7 Unique Challenges LGBT Parents Face in Adoption
What Challenges Do LGBT Couples Face in Adoption?Every adoption experience is different. We won’t try to make assumptions about what it will look for you. That being said, here are a few roadblocks that LGBT couples frequently run into when pursuing a domestic, international or foster care adoption:
1. Lack of a mother/father figure for their childWhile this might not be a problem in every relationship, some LGBT couples might worry about how a lack of a father or mother figure will affect their children. They might be concerned that their child will always feel like something is missing or will long for a relationship with the type of parent they never had. Feelings like this can make same-sex couples wonder if they’ll be enough. However, it’s important to note that research has shown time and time again that children raised by LGBT parents experience no difference in emotional difficulties than those raised by heterosexual couples. And, with the makeup of the American family changing so dramatically, single-parenting and same-sex parenting is a “new normal” for lots of children. There are other ways to fill that missing female/male role model, if a child seeks it out. For example, a trusted teacher, coach or mentor can help bridge the gap.
2. Discriminatory adoption lawsUnfortunately, some states still have a long way to go when it comes protecting the rights of LGBT couples. Make sure that you’re familiar with which states permit agencies to use “religious freedom” as a reason to turn away LGBT hopeful adoptive parents. If you do live in one of these states, know there are agencies that can help you; you’ll just need to do a little extra research.
3. Trouble finding the right adoption agencyThere are a number of faith-based adoption agencies that, unfortunately, have the right to turn away LGBT couples. Before you pursue this path, make sure that you find an agency that puts you first, no matter what your sexual orientation is. If you’re looking for a LGBT-friendly agency near you, here are some questions that you can ask:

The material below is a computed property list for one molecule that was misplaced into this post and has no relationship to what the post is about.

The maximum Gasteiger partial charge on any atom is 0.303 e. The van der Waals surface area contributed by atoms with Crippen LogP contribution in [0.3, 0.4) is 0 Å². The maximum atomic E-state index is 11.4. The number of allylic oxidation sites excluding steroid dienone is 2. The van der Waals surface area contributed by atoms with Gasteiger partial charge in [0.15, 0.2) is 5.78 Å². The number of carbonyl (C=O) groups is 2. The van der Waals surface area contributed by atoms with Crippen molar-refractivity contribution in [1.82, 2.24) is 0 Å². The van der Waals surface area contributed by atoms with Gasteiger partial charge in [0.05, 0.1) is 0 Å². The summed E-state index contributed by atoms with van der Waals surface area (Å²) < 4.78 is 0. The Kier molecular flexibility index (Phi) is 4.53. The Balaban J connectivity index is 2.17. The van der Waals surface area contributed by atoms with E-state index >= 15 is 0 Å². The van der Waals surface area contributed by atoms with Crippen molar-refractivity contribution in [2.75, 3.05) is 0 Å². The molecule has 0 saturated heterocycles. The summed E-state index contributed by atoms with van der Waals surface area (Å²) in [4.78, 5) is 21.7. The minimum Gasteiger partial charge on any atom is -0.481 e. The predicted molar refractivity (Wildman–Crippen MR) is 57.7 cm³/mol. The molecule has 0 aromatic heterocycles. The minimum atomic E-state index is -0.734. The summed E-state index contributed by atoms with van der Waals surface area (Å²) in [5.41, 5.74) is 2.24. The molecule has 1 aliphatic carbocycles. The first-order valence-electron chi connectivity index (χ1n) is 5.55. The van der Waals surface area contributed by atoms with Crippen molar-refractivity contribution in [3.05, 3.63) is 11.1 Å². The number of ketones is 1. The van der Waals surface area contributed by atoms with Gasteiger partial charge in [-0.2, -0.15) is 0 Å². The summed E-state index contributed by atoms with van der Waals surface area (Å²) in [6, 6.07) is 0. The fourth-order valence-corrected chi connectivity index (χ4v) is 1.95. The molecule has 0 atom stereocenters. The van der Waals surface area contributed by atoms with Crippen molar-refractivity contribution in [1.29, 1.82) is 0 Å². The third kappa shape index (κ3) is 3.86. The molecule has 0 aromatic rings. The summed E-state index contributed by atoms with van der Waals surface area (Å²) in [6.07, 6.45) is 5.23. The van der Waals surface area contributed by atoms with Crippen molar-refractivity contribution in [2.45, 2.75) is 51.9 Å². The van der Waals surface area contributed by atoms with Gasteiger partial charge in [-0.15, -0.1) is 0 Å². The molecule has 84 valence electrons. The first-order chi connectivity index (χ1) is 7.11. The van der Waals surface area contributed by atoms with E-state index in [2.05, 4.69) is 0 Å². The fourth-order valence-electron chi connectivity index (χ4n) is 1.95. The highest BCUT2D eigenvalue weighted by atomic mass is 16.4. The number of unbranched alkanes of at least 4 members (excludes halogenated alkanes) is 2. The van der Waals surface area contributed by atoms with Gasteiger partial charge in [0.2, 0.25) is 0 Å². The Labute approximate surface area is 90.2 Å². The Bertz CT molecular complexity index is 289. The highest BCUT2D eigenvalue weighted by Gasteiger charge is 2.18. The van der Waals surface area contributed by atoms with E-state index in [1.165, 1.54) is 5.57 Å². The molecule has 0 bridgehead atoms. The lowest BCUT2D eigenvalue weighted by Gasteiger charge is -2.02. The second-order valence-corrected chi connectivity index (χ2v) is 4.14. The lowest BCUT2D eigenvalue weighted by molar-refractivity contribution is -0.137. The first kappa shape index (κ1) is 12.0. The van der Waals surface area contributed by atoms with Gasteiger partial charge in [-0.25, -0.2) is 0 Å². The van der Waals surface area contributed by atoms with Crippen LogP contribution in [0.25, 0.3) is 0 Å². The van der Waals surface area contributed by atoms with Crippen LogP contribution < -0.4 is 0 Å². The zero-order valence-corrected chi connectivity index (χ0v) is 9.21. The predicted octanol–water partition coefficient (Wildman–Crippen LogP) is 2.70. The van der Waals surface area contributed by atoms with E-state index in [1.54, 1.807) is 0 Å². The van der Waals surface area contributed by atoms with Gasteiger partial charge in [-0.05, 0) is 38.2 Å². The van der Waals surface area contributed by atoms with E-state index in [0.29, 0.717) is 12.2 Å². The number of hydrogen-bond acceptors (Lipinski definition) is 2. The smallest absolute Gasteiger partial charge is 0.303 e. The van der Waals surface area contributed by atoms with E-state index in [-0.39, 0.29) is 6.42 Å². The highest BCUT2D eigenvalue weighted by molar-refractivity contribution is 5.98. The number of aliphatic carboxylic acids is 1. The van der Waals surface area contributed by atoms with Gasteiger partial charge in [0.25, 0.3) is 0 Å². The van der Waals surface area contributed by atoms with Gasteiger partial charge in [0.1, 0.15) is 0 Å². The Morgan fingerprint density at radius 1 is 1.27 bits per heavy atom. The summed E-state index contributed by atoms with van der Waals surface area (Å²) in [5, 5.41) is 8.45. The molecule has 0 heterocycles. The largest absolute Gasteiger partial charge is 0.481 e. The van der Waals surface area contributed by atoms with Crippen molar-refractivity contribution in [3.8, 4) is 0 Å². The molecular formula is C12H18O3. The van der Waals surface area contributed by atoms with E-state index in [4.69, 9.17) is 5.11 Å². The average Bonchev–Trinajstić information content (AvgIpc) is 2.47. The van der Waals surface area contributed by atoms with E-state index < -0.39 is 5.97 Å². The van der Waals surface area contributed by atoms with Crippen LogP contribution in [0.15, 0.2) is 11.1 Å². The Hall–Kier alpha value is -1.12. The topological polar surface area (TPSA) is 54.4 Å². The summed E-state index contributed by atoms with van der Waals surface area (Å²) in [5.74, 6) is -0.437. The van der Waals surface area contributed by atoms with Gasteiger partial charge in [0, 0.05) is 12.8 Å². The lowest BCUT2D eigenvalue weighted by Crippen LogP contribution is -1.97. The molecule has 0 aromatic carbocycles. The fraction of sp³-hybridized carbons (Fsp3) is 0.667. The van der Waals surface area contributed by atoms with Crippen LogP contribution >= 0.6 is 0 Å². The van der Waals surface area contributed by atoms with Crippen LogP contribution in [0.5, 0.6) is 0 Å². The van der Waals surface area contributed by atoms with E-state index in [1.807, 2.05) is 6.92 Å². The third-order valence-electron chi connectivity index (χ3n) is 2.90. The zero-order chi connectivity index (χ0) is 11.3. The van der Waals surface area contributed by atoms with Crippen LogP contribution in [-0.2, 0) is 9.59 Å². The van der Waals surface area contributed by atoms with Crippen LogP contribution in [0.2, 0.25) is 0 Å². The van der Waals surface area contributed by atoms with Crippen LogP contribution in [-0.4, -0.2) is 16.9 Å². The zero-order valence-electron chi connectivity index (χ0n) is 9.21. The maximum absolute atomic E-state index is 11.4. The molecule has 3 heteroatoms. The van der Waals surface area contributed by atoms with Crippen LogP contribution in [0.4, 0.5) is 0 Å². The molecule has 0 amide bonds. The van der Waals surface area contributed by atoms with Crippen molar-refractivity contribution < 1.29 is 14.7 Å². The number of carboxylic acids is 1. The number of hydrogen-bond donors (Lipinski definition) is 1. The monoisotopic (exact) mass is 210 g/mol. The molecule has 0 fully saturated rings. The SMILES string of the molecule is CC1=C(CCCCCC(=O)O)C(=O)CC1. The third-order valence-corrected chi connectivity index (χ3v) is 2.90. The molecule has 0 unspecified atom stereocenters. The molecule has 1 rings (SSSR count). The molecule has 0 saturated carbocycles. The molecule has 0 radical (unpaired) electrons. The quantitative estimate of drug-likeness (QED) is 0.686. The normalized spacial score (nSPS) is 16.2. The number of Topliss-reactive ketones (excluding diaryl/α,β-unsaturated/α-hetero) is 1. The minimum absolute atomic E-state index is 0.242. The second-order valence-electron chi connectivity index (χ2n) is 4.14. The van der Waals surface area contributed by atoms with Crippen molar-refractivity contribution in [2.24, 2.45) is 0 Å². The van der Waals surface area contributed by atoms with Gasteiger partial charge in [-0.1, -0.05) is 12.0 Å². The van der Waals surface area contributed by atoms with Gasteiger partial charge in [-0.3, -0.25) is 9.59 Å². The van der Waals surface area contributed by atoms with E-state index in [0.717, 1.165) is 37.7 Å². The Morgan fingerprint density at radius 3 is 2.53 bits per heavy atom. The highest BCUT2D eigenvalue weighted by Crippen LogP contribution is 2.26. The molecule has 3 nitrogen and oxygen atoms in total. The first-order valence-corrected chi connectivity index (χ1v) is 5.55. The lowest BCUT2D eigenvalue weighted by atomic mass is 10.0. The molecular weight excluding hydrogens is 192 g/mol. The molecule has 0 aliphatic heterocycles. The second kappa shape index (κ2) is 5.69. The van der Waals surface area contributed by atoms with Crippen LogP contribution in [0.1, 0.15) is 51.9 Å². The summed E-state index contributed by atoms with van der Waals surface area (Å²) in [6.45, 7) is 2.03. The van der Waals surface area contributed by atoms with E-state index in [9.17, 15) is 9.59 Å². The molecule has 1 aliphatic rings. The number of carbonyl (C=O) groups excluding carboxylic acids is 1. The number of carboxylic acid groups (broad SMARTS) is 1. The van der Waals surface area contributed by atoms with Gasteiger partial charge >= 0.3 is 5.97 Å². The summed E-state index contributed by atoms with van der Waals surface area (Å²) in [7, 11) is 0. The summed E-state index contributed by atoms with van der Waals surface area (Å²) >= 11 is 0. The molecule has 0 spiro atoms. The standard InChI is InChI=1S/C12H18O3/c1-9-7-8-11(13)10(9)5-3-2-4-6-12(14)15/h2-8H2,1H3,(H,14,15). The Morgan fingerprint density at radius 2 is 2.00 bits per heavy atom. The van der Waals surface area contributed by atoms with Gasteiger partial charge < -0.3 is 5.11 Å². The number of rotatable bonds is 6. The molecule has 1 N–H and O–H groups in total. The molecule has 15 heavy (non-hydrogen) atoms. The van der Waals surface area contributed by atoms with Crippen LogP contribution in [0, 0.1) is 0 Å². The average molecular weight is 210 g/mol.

- How long do LGBT couples have to wait for a placement?
- How many LGBT couples does your agency typically work within a year?
- What do LGBT couples like most about your agency?
- What kind of support do you offer LGBT parents?
4. Difficulties adopting outside the U.S.While the United States has no laws prohibiting LGBT couples from adopting, the same isn’t true for other countries. Before you pursue this type of adoption, make sure to brush up on adoption laws from your chosen country.
What’s It Like to Raise a Child as an LGBT Couple?While we can’t speak for every family, some children of LGBT parents experience discrimination by their peers. If you’re an LGBT individual, then you’re probably all too aware of the potential struggles your child could face. You might even be afraid that their experience will mirror your some of your own. With the right education, there are ways that you can minimize any negative experiences for your child growing up. You can stay involved by maintaining contact with their teachers, volunteering at their school, coaching their teams or reaching out to other LGBT parents. Seeing you participate in their life can give your child the courage they need to keep pushing forward, even when it’s hard. Children of LGBT parents could potentially face problems like:
1. Troubles at school
It’s painful to watch your child come home with a broken heart. Maybe their classmates made homophobic comments to them, or one of their classmates made a “joke” about their adoption. Remember that these children are just repeating what they’ve heard at home — but don’t let it slide.
Talk to your child’s teacher about the comments they’ve heard. Don’t be afraid of stepping in if the bullying continues to escalate.
Research has shown that there is no difference when it comes to same-sex parenting vs. opposite-sex parenting. Children of same-sex parents fare as well as, if not better, than their peers. But that doesn’t stop people from spreading outdated stereotypes about LGBT parents.
Although these ideas are persistent, there are many ways that you can help. By far, the best solution is being active in your child’s life and their education. Make sure your child knows that you’ll always have their back, in and out of school, by listening to what they need and offering your support in any way you can.
3. No Peer Support
Depending on where you live or what school you go to, your child might have few supportive outlets — like LGBT peers or other children of LGBT parents — to turn to.
Thankfully, many schools have options for children like yours. If not, talk to administration about starting a community.These potential challenges are exhausting, but there are ways to minimize them. If you or someone you know has experienced discrimination or harassment, don’t be afraid to speak up. You might not feel like it, but your voice can make a huge difference. You can always reach out to your HR department or a trusted teacher or mentor who can stand up on your behalf. These charts can give you a quick overview of which states have laws protecting individuals from sexual orientation and gender identity discrimination.